Flying Lotus: You're Dead! - review
On previous outings, Ellison has plundered the history of African-American music with a healthy disrespect for his sources, forging something indescribably new by feeding it into his mental mulcher and, like outsider legends before him (Sun Ra, Ornette Coleman) creating his own musical mythology.
Despite his heavy duty guests and a big-ass budget, this extremely collaged music sounds like it has been funnelled through a dynamics-reducing machine to add wrinkles, sonic wear and tear and thin out the sound so that it will annoy stereo buffs, but sound just fine on tinny computer speakers.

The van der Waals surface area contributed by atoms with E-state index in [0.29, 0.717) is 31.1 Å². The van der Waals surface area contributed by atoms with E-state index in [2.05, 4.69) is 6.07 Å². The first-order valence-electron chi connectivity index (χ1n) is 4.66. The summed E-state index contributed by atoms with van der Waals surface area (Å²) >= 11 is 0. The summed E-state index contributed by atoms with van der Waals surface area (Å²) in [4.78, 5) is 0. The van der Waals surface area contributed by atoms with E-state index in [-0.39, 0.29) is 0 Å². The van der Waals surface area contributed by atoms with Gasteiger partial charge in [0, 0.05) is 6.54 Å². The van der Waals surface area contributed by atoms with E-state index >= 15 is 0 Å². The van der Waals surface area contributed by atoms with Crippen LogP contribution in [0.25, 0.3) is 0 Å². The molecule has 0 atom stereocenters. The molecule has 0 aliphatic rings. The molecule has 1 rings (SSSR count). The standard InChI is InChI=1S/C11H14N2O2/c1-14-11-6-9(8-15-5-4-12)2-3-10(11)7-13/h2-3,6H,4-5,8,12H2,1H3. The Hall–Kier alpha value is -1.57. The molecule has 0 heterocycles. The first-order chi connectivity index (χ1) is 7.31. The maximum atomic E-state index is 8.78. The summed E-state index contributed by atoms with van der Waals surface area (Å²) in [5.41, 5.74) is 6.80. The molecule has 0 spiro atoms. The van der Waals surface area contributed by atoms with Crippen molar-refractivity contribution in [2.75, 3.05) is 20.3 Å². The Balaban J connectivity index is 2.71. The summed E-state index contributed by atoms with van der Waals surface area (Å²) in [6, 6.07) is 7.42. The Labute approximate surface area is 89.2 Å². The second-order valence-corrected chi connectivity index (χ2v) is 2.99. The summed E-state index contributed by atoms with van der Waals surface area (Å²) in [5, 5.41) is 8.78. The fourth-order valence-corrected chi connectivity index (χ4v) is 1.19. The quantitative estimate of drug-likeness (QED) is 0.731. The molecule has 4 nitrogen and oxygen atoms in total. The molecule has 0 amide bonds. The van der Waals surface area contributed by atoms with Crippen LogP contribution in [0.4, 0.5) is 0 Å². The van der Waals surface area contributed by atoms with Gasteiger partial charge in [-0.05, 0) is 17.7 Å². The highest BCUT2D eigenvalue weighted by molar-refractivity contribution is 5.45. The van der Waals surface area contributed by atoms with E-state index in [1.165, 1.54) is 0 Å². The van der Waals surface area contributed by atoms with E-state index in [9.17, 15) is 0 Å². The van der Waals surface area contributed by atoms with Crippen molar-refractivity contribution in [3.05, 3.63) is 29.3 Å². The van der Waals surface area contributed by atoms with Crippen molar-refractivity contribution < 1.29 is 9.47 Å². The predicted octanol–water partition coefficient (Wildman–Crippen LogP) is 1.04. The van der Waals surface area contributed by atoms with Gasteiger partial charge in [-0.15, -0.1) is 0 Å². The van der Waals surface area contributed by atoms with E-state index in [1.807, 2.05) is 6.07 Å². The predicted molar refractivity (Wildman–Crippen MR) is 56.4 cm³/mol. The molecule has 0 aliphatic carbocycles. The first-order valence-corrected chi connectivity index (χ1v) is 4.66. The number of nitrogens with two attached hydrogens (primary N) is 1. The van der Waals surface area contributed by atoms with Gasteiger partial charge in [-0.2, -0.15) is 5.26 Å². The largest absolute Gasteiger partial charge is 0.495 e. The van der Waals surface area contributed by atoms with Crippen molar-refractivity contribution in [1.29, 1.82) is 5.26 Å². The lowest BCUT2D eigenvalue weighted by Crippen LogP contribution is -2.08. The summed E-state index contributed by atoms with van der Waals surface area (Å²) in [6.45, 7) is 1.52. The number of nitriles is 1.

Despite that, these 19 tracks – each with its own bizarre Shintaro Kago manga illustration – make for an engaging journey, cleverly incorporating complex 1970s-style jazz-fusion performances without turning us off with the instrumental wankery. He keeps the noodling in check with a sultry soul accent and enough groove and movement to lock the instrumentalists in well-defined windows within the overall flow. It’s an ambitious work that will doubtless make many “best of year” lists.